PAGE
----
* Hasting to feed her fawn hid in some brake.' 231. Apollo flies &c. See Ovid, Metam. i. 452 &c. 1b. holds the chase, pursues,
232. the griffin, a fabulous creature, half beast, half bird of prey ; now, like the unicorn, only known in the zoology of heraldry. It occurs again in i Henry IV, iii. 1. 152 :
• A clip-wing'd griffin, and a moulten raven.' And in the form "gripe' in Lucrece, 543:
• Like a white hind under the gripe's sharp claws.' Baret in his Alvearie gives,' a Griffon, or gripe. Gryps.' See also Holland's Pliny, vii. 2 (vol. i. p. 154): “Griffons, a kind of wild beasts that flie.' And again x. 49 : 'As for the foules called Pegasi, headed like horses; and the Griffons, which are supposed to have long eares, and a hooked bill, I take them to bee meere fables.'
233. bootless, profitless, worthless : from A. S. bót, profit, advantage. See The Tempest, i. 2. 35.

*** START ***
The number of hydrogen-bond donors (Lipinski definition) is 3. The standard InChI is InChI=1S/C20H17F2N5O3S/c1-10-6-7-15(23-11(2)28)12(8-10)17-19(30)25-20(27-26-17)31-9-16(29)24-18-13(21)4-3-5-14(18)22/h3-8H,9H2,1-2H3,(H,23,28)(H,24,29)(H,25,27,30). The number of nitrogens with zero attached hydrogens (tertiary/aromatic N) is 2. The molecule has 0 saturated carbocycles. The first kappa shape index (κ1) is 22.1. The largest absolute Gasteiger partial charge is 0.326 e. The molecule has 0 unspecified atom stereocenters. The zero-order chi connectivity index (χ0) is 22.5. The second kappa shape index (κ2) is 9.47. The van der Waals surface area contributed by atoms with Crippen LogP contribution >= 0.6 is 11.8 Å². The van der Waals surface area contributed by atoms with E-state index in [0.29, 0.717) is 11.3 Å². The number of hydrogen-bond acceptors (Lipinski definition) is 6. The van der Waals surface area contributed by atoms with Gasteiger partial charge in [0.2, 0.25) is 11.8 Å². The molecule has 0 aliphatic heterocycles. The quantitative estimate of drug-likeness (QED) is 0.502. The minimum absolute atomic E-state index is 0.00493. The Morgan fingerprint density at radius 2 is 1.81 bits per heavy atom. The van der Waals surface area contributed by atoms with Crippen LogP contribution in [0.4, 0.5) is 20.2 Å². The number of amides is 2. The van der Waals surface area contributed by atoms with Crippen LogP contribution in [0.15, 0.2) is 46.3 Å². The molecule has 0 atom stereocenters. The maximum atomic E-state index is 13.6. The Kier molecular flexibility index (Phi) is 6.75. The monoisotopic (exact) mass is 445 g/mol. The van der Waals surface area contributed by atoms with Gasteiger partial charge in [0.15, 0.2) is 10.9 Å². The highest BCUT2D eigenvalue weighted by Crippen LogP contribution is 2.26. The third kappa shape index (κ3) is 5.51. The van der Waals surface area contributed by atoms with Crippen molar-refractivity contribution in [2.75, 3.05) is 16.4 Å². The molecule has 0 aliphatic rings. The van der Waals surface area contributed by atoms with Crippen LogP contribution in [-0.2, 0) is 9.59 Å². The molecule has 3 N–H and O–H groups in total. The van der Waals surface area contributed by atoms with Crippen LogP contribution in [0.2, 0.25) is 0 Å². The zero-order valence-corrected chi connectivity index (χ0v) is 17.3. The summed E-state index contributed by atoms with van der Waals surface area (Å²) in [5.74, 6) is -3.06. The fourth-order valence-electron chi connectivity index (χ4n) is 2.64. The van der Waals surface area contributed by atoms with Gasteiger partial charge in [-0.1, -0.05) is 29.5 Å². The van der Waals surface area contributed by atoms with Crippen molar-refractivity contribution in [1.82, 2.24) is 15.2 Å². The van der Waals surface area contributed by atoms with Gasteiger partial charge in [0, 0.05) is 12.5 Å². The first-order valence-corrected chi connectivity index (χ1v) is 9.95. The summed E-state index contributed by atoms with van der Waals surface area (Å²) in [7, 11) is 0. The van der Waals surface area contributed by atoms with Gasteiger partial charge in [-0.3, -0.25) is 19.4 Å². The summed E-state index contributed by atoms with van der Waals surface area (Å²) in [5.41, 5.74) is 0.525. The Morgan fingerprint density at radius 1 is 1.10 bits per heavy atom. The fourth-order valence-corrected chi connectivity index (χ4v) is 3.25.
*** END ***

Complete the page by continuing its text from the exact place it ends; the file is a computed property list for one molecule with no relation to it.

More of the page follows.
236. I will not stay thy questions, I will not wait to talk with thee. For question' in the sense of conversation see As You Like It, iii. 4. 39: 'I met the duke yesterday and had much question with him.' And Merchant of Venice, iv. 1. 346: 'I'll stay no longer question.' Steevens in the present passage conjectured 'question' in the singular, but the plural may denote Helena's repeated efforts at inducing Demetrius to talk with her.
244. upon the hand. “Upon' occurs in a temporal sense in some phrases, where it is used with the cause of anything. In such cases the consequence follows upon’the cause. For instance, in Much Ado about Nothing, iv. 1, 225: